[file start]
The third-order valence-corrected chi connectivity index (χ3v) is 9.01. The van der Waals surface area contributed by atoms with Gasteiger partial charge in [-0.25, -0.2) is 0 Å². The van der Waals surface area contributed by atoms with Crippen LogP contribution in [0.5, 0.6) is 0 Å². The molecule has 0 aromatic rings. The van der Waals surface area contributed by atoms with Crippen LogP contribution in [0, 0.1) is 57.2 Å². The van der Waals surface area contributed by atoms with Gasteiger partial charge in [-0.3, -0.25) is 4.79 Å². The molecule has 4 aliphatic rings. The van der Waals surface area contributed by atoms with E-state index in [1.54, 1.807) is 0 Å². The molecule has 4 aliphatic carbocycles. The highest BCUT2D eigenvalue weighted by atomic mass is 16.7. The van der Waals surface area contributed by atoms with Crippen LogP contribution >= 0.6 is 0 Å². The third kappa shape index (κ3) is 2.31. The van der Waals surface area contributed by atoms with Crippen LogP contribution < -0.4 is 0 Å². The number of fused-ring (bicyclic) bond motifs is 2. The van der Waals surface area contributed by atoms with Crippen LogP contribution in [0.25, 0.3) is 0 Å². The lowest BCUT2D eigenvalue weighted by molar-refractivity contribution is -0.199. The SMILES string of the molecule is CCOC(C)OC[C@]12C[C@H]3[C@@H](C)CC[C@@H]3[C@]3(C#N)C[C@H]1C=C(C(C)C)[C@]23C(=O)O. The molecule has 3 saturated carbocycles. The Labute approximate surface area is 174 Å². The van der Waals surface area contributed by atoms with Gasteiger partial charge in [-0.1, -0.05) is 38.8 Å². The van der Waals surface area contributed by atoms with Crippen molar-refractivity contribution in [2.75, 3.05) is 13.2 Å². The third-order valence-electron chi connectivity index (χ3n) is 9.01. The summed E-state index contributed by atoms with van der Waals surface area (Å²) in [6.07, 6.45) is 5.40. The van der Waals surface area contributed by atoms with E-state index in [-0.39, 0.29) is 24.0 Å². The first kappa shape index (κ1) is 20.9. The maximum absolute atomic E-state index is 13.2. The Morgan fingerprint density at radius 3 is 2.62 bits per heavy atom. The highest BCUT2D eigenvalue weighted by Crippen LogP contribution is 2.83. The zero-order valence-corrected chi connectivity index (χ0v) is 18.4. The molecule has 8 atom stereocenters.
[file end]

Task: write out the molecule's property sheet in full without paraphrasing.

The third-order valence-corrected chi connectivity index (χ3v) is 9.01. The van der Waals surface area contributed by atoms with Gasteiger partial charge in [-0.25, -0.2) is 0 Å². The van der Waals surface area contributed by atoms with Crippen LogP contribution in [0.5, 0.6) is 0 Å². The molecule has 0 aromatic rings. The van der Waals surface area contributed by atoms with Crippen LogP contribution in [0, 0.1) is 57.2 Å². The van der Waals surface area contributed by atoms with Gasteiger partial charge in [-0.3, -0.25) is 4.79 Å². The molecule has 4 aliphatic rings. The van der Waals surface area contributed by atoms with E-state index in [1.54, 1.807) is 0 Å². The molecule has 4 aliphatic carbocycles. The highest BCUT2D eigenvalue weighted by atomic mass is 16.7. The van der Waals surface area contributed by atoms with Crippen LogP contribution >= 0.6 is 0 Å². The third kappa shape index (κ3) is 2.31. The van der Waals surface area contributed by atoms with Crippen LogP contribution < -0.4 is 0 Å². The number of fused-ring (bicyclic) bond motifs is 2. The van der Waals surface area contributed by atoms with Crippen LogP contribution in [0.25, 0.3) is 0 Å². The lowest BCUT2D eigenvalue weighted by molar-refractivity contribution is -0.199. The SMILES string of the molecule is CCOC(C)OC[C@]12C[C@H]3[C@@H](C)CC[C@@H]3[C@]3(C#N)C[C@H]1C=C(C(C)C)[C@]23C(=O)O. The molecule has 3 saturated carbocycles. The Labute approximate surface area is 174 Å². The van der Waals surface area contributed by atoms with Gasteiger partial charge in [-0.1, -0.05) is 38.8 Å². The van der Waals surface area contributed by atoms with Crippen molar-refractivity contribution in [2.75, 3.05) is 13.2 Å². The third-order valence-electron chi connectivity index (χ3n) is 9.01. The summed E-state index contributed by atoms with van der Waals surface area (Å²) in [6.07, 6.45) is 5.40. The van der Waals surface area contributed by atoms with E-state index in [-0.39, 0.29) is 24.0 Å². The first kappa shape index (κ1) is 20.9. The maximum absolute atomic E-state index is 13.2. The Morgan fingerprint density at radius 3 is 2.62 bits per heavy atom. The highest BCUT2D eigenvalue weighted by Crippen LogP contribution is 2.83. The zero-order valence-corrected chi connectivity index (χ0v) is 18.4. The molecule has 8 atom stereocenters.